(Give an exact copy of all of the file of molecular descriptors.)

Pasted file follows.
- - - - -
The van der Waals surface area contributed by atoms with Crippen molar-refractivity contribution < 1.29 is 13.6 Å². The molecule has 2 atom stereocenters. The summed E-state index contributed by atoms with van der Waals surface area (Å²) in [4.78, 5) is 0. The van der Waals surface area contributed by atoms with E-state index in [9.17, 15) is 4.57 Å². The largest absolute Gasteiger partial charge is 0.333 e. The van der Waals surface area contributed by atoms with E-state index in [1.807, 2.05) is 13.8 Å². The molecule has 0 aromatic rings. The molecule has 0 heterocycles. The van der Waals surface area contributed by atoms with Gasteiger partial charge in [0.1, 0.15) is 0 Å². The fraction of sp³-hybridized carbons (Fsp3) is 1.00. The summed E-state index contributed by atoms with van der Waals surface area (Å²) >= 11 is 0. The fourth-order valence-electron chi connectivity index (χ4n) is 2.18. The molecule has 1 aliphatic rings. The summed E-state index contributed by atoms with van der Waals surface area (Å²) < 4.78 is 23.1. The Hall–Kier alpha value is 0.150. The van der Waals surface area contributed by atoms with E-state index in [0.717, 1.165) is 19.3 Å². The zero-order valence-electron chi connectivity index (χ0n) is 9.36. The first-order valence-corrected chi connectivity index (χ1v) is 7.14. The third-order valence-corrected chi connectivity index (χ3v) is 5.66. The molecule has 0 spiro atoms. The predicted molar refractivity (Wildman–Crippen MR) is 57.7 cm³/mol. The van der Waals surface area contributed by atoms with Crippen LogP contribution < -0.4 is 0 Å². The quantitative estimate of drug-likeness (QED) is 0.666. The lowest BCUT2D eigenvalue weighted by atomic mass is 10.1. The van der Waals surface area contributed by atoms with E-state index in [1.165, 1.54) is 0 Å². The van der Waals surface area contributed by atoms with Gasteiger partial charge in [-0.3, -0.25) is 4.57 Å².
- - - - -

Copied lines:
The van der Waals surface area contributed by atoms with Crippen molar-refractivity contribution < 1.29 is 13.6 Å². The molecule has 2 atom stereocenters. The summed E-state index contributed by atoms with van der Waals surface area (Å²) in [4.78, 5) is 0. The van der Waals surface area contributed by atoms with E-state index in [9.17, 15) is 4.57 Å². The largest absolute Gasteiger partial charge is 0.333 e. The van der Waals surface area contributed by atoms with E-state index in [1.807, 2.05) is 13.8 Å². The molecule has 0 aromatic rings. The molecule has 0 heterocycles. The van der Waals surface area contributed by atoms with Gasteiger partial charge in [0.1, 0.15) is 0 Å². The fraction of sp³-hybridized carbons (Fsp3) is 1.00. The summed E-state index contributed by atoms with van der Waals surface area (Å²) >= 11 is 0. The fourth-order valence-electron chi connectivity index (χ4n) is 2.18. The molecule has 1 aliphatic rings. The summed E-state index contributed by atoms with van der Waals surface area (Å²) < 4.78 is 23.1. The Hall–Kier alpha value is 0.150. The van der Waals surface area contributed by atoms with E-state index in [0.717, 1.165) is 19.3 Å². The zero-order valence-electron chi connectivity index (χ0n) is 9.36. The first-order valence-corrected chi connectivity index (χ1v) is 7.14. The third-order valence-corrected chi connectivity index (χ3v) is 5.66. The molecule has 0 spiro atoms. The predicted molar refractivity (Wildman–Crippen MR) is 57.7 cm³/mol. The van der Waals surface area contributed by atoms with Crippen LogP contribution < -0.4 is 0 Å². The quantitative estimate of drug-likeness (QED) is 0.666. The lowest BCUT2D eigenvalue weighted by atomic mass is 10.1. The van der Waals surface area contributed by atoms with E-state index in [1.165, 1.54) is 0 Å². The van der Waals surface area contributed by atoms with Gasteiger partial charge in [-0.3, -0.25) is 4.57 Å².